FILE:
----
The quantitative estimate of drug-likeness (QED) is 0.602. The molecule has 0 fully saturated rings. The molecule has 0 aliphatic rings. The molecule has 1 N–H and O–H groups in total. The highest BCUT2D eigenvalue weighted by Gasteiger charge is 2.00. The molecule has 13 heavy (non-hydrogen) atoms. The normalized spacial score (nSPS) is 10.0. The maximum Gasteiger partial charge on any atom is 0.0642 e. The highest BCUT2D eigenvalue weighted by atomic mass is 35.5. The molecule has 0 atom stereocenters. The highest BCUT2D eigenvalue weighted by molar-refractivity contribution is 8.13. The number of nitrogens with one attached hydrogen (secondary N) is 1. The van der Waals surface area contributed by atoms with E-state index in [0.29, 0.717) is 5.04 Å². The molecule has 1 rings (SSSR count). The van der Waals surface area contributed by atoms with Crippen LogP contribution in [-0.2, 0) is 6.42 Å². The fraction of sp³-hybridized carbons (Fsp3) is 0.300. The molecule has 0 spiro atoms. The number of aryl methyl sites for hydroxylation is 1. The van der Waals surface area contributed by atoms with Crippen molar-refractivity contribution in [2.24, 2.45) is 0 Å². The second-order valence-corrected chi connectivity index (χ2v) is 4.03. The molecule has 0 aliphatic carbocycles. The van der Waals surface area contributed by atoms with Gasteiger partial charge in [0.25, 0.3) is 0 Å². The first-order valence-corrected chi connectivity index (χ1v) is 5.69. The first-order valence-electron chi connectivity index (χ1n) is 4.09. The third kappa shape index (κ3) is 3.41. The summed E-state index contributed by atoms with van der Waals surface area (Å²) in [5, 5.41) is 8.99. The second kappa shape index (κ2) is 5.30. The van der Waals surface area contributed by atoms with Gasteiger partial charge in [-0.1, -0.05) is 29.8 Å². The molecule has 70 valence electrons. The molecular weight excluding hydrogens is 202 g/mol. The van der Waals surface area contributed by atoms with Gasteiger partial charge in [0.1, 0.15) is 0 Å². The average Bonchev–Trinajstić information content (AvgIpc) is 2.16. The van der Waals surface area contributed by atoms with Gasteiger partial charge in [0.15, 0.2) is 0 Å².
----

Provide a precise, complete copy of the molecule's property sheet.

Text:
The quantitative estimate of drug-likeness (QED) is 0.602. The molecule has 0 fully saturated rings. The molecule has 0 aliphatic rings. The molecule has 1 N–H and O–H groups in total. The highest BCUT2D eigenvalue weighted by Gasteiger charge is 2.00. The molecule has 13 heavy (non-hydrogen) atoms. The normalized spacial score (nSPS) is 10.0. The maximum Gasteiger partial charge on any atom is 0.0642 e. The highest BCUT2D eigenvalue weighted by atomic mass is 35.5. The molecule has 0 atom stereocenters. The highest BCUT2D eigenvalue weighted by molar-refractivity contribution is 8.13. The number of nitrogens with one attached hydrogen (secondary N) is 1. The van der Waals surface area contributed by atoms with E-state index in [0.29, 0.717) is 5.04 Å². The molecule has 1 rings (SSSR count). The van der Waals surface area contributed by atoms with Crippen LogP contribution in [-0.2, 0) is 6.42 Å². The fraction of sp³-hybridized carbons (Fsp3) is 0.300. The molecule has 0 spiro atoms. The number of aryl methyl sites for hydroxylation is 1. The van der Waals surface area contributed by atoms with Crippen molar-refractivity contribution in [2.24, 2.45) is 0 Å². The second-order valence-corrected chi connectivity index (χ2v) is 4.03. The molecule has 0 aliphatic carbocycles. The van der Waals surface area contributed by atoms with Gasteiger partial charge in [0.25, 0.3) is 0 Å². The first-order valence-corrected chi connectivity index (χ1v) is 5.69. The first-order valence-electron chi connectivity index (χ1n) is 4.09. The third kappa shape index (κ3) is 3.41. The summed E-state index contributed by atoms with van der Waals surface area (Å²) in [5, 5.41) is 8.99. The second kappa shape index (κ2) is 5.30. The van der Waals surface area contributed by atoms with Gasteiger partial charge in [-0.1, -0.05) is 29.8 Å². The molecule has 70 valence electrons. The molecular weight excluding hydrogens is 202 g/mol. The van der Waals surface area contributed by atoms with Gasteiger partial charge in [0.1, 0.15) is 0 Å². The average Bonchev–Trinajstić information content (AvgIpc) is 2.16. The van der Waals surface area contributed by atoms with Gasteiger partial charge in [0.15, 0.2) is 0 Å².